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Architecture Boston: The Latest Architecture and News

How to Foster Civic Engagement in the Age of Twitter

Too often community engagement can be seen as an afterthought, carried out in a dull and unengaging way. But does it always have to be this way? In this article from ArchitectureBoston’s Spring 2016 Issue, originally titled “Bring on the joy: Civic engagement strategies in the age of Twitter,” Russell Preston makes a case for more dynamic public engagement, citing several examples where “engagement is actually the process” rather than just a “required step to a planning process.

In New England, changing zoning is more difficult than sending someone to the moon. In the spring of 2015, Dan Bacon, planning director for Scarborough, Maine, asked for help implementing a better zoning code for Higgins Beach, a picturesque community of largely seasonal residents. Outdated regulations were putting its historic character in jeopardy. Different tactics were needed to successfully change the zoning before the next season of construction.

The hard task was helping the residents understand that they controlled future development with their own regulations. Change like this takes trust, and my team did not have months to build that trust. The best tactic? Become locals. We decided to live in the neighborhood, and in June of 2015, we rented a cottage with a large living room to host a multiday planning charette. Every meeting, presentation, and workshop was held in that cottage.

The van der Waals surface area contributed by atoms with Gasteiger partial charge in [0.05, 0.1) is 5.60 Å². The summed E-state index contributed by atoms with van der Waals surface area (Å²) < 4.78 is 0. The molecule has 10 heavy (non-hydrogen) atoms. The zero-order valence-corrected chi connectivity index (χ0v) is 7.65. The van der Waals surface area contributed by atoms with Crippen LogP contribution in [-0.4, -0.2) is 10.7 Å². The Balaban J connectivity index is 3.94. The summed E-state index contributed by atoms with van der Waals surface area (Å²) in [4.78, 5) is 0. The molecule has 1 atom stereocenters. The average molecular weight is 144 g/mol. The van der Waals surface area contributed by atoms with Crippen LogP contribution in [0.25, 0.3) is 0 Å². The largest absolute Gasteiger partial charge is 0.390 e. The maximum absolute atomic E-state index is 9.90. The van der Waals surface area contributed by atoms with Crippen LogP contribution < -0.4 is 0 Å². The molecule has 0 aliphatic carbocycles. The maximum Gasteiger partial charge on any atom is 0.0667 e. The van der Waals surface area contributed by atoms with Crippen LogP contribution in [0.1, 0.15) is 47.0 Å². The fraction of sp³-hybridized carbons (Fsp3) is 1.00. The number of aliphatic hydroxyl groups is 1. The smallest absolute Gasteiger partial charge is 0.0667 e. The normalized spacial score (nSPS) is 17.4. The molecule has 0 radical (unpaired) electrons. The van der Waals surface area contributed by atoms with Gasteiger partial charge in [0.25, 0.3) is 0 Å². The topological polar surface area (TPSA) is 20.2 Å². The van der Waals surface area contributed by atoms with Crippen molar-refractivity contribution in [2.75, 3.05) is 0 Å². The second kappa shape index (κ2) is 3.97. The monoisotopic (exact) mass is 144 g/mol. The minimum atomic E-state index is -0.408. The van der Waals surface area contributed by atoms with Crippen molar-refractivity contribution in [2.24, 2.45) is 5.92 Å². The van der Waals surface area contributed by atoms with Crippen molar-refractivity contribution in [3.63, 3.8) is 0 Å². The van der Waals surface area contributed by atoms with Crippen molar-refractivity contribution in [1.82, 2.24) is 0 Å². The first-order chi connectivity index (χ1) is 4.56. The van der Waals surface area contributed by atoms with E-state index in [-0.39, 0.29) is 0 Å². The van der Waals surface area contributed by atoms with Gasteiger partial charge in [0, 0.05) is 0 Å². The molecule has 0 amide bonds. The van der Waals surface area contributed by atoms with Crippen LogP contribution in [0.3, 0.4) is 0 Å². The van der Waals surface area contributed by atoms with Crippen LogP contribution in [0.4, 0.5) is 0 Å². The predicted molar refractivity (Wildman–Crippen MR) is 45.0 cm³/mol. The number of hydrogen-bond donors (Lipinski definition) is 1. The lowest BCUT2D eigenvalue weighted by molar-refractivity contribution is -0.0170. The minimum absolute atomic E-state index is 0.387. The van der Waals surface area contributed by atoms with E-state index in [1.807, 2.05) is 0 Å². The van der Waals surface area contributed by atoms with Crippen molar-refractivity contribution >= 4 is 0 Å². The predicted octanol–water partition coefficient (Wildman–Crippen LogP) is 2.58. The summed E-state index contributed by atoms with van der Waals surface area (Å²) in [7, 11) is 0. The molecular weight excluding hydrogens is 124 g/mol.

Why Old is the New Green

When it comes to sustainable architecture, the focus has historically been on designing buildings to reduce emissions. In recent years though, this focus has expanded to take into account the full life-cycle impact of a building and its components. But is this enough? In this article from ArchitectureBoston's Fall 2015 Issue, originally titled "Old is the new green," Jean Carroon FAIA and Ben Carlson argue that not only are most green buildings not designed with the full life-cycle of their materials in mind, but that even those which are they rely on a payback period that we simply can't afford. The solution? A dose of "radical common sense" in the form of preservation.